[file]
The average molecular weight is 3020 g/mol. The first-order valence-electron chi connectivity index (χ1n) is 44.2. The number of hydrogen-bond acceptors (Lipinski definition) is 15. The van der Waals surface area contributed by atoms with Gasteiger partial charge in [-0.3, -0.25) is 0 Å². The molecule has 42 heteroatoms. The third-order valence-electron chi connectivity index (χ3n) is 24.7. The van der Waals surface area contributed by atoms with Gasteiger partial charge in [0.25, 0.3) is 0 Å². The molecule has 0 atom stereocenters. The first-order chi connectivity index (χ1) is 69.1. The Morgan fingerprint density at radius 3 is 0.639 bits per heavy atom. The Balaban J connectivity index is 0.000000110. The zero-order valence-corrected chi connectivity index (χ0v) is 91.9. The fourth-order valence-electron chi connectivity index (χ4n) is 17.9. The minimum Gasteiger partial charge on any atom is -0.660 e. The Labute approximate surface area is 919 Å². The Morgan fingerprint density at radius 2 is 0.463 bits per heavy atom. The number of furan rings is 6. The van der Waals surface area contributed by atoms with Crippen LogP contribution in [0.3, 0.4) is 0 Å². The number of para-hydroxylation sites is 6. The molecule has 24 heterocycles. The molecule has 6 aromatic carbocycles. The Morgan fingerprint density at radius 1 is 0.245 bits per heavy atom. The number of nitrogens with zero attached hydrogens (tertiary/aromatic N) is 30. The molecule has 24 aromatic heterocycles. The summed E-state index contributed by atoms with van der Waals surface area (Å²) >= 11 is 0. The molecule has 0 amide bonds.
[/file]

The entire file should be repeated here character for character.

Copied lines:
The average molecular weight is 3020 g/mol. The first-order valence-electron chi connectivity index (χ1n) is 44.2. The number of hydrogen-bond acceptors (Lipinski definition) is 15. The van der Waals surface area contributed by atoms with Gasteiger partial charge in [-0.3, -0.25) is 0 Å². The molecule has 42 heteroatoms. The third-order valence-electron chi connectivity index (χ3n) is 24.7. The van der Waals surface area contributed by atoms with Gasteiger partial charge in [0.25, 0.3) is 0 Å². The molecule has 0 atom stereocenters. The first-order chi connectivity index (χ1) is 69.1. The Morgan fingerprint density at radius 3 is 0.639 bits per heavy atom. The Balaban J connectivity index is 0.000000110. The zero-order valence-corrected chi connectivity index (χ0v) is 91.9. The fourth-order valence-electron chi connectivity index (χ4n) is 17.9. The minimum Gasteiger partial charge on any atom is -0.660 e. The Labute approximate surface area is 919 Å². The Morgan fingerprint density at radius 2 is 0.463 bits per heavy atom. The number of furan rings is 6. The van der Waals surface area contributed by atoms with Crippen LogP contribution in [0.3, 0.4) is 0 Å². The number of para-hydroxylation sites is 6. The molecule has 24 heterocycles. The molecule has 6 aromatic carbocycles. The Morgan fingerprint density at radius 1 is 0.245 bits per heavy atom. The number of nitrogens with zero attached hydrogens (tertiary/aromatic N) is 30. The molecule has 24 aromatic heterocycles. The summed E-state index contributed by atoms with van der Waals surface area (Å²) >= 11 is 0. The molecule has 0 amide bonds.